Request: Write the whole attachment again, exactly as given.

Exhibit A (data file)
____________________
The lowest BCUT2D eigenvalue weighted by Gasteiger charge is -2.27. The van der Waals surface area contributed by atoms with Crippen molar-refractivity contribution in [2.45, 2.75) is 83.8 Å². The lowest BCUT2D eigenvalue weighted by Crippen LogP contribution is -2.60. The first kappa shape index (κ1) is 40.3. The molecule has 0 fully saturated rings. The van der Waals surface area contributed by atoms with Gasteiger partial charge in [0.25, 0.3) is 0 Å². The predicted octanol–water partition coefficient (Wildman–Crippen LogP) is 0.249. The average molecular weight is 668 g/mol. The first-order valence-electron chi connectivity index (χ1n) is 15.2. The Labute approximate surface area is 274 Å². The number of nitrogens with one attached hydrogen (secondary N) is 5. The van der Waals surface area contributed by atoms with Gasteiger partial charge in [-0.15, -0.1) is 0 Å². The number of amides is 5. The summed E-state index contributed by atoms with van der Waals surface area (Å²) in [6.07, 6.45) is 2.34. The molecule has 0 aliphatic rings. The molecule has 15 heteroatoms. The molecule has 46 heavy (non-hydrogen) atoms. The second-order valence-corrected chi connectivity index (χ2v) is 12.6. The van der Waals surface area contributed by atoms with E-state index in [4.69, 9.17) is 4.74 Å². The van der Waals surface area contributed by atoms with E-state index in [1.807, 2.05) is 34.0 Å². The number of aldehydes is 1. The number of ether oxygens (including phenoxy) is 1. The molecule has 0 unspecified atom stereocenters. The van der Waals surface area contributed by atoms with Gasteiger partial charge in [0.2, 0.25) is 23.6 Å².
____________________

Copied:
The lowest BCUT2D eigenvalue weighted by Gasteiger charge is -2.27. The van der Waals surface area contributed by atoms with Crippen molar-refractivity contribution in [2.45, 2.75) is 83.8 Å². The lowest BCUT2D eigenvalue weighted by Crippen LogP contribution is -2.60. The first kappa shape index (κ1) is 40.3. The molecule has 0 fully saturated rings. The van der Waals surface area contributed by atoms with Gasteiger partial charge in [0.25, 0.3) is 0 Å². The predicted octanol–water partition coefficient (Wildman–Crippen LogP) is 0.249. The average molecular weight is 668 g/mol. The first-order valence-electron chi connectivity index (χ1n) is 15.2. The Labute approximate surface area is 274 Å². The number of nitrogens with one attached hydrogen (secondary N) is 5. The van der Waals surface area contributed by atoms with Gasteiger partial charge in [-0.15, -0.1) is 0 Å². The number of amides is 5. The summed E-state index contributed by atoms with van der Waals surface area (Å²) in [6.07, 6.45) is 2.34. The molecule has 0 aliphatic rings. The molecule has 15 heteroatoms. The molecule has 46 heavy (non-hydrogen) atoms. The second-order valence-corrected chi connectivity index (χ2v) is 12.6. The van der Waals surface area contributed by atoms with E-state index in [4.69, 9.17) is 4.74 Å². The van der Waals surface area contributed by atoms with E-state index in [1.807, 2.05) is 34.0 Å². The number of aldehydes is 1. The number of ether oxygens (including phenoxy) is 1. The molecule has 0 unspecified atom stereocenters. The van der Waals surface area contributed by atoms with Gasteiger partial charge in [0.2, 0.25) is 23.6 Å².